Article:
Unlike the new Dumfries and Galloway Royal Infirmary, which sensibly decided not to place Gideon bibles in its wards, the Premier Inn is a private company and can promote any religious belief it wants.

Maybe it should reconsider its assumption that Christianity is the default for all and keep its Gideon bibles to be supplied on request to those believers who have forgotten their own?

Neil Barber.

Edinburgh Secular Society,

Saughtonhall Drive,



Crematorium garden disgrace

Sir, – I am not sure just how much money is being spent during the refurbishment and new layout at Perth Crematorium.

I went there with flowers and also to tend to a rhododendron we planted in the “summer garden”.

As I had not taken a scythe with me I could neither see or get near the rhododendron for weeds growing around four or five feet tall.

It is a jungle!

I notice the beds near the memorial plaques are in the same condition.

Maybe they could manage to get somebody to weed the gardens? It is a disgrace.

Jane Ireland.

1c Cross Street,



The finest care from PRI

Sir, – I recently had a very close friend die in Perth Royal Infirmary of pancreatic cancer.

As he had no living relatives, he asked his closest friends to be there at the end of his journey.

I found the care, professionalism and the compassion of the medical staff in Ward 4, and specifically Ward 6, to be outstanding.

They were so caring to my friend and to us as we sat there in his final hours, from bringing us refreshments to just listening.

I am proud to live in a country where we have an NHS with dedicated staff. We hear about underfunding and low morale, but the level of care and dedication remains unchanged at ground zero.

Well done NHS Tayside.

Gordon Kennedy.

117 Simpson Square,



Leave Scottish brand alone

Sir, – It now appears the Conservative Party want to rename all produce from Scotland as British. Do the Conservatives want a successful Scotland or do they want Scottish food and drink producers to lose out?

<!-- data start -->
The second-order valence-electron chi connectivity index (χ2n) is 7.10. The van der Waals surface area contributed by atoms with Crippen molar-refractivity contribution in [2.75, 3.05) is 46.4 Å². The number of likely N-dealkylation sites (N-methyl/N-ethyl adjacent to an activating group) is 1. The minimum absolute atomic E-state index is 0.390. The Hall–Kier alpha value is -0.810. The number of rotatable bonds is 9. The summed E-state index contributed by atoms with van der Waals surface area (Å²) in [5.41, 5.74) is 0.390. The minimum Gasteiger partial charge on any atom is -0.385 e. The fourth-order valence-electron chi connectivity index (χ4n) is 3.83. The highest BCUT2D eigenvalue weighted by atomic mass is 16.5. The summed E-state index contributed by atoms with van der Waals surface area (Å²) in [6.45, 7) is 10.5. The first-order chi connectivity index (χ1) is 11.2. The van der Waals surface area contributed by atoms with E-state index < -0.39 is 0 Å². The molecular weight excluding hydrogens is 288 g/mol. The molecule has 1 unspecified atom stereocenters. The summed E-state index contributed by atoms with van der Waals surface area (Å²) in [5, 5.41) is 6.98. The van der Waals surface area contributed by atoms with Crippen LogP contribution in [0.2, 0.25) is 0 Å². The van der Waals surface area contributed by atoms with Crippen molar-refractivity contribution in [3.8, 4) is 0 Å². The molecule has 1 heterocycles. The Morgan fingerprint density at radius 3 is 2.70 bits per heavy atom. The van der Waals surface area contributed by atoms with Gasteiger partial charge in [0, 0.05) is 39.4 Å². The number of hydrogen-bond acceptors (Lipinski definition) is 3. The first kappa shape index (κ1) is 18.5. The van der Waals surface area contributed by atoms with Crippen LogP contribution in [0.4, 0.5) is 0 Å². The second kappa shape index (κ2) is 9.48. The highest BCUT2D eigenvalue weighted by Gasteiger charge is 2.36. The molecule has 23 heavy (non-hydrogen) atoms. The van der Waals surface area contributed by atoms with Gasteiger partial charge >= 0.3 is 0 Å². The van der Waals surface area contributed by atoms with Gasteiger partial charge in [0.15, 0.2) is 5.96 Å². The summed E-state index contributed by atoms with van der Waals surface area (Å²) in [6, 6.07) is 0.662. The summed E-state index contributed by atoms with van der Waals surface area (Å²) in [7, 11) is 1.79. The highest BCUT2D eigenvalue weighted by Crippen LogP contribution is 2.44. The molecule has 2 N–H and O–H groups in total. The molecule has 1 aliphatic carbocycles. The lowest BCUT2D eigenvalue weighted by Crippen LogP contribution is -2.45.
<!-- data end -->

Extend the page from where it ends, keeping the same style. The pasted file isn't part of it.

The Scottish brand is not about politics, it’s about promoting goods at home and abroad.

The Scottish brand is successful, and viewed as fresh, quality produce. Why would you would want to change that?

It’s symptomatic of Conservative thinking that anything branded with a Saltire, or anything uniquely Scottish, must be challenged as it is a threat to established thinking.

Those few Conservative politicians who were elected went on record as supporting Scottish business and producers.

Until now they have failed but there is still time.

Bryan Auchterlonie.

Bluebell Cottage,



Davis was out of his depth

Sir, – David Davis, the former sugar salesman first elected to parliament in 1987, was one of the government whips who pushed through the Maastricht treaty in 1992, which led to the euro and greater EU integration.

Never short of personal ambition, he ran twice, unsuccessfully, for the Tory leadership resulting in a decade in the back-benches.

Rescued from obscurity by Theresa May in 2016 he was a controversial choice for Brexit Secretary.

Widely criticised for his admission to the Brexit select committee that no formal impact assessments had ever been made on the economic impact of leaving the EU, he has always looked out of his depth negotiating with Michel Barnier.

Mrs May thought him as a safer pair of hands than Brexiteers like the “buffoon” Boris Johnson or Liam Fox, the former GP she inexplicably chose as international trade secretary.

Now as many expected, Davis has proved a bolter and gloom shrouds Brexit, which is looking ever-more preposterous.

Dr John Cameron.

10 Howard Place,

St Andrews.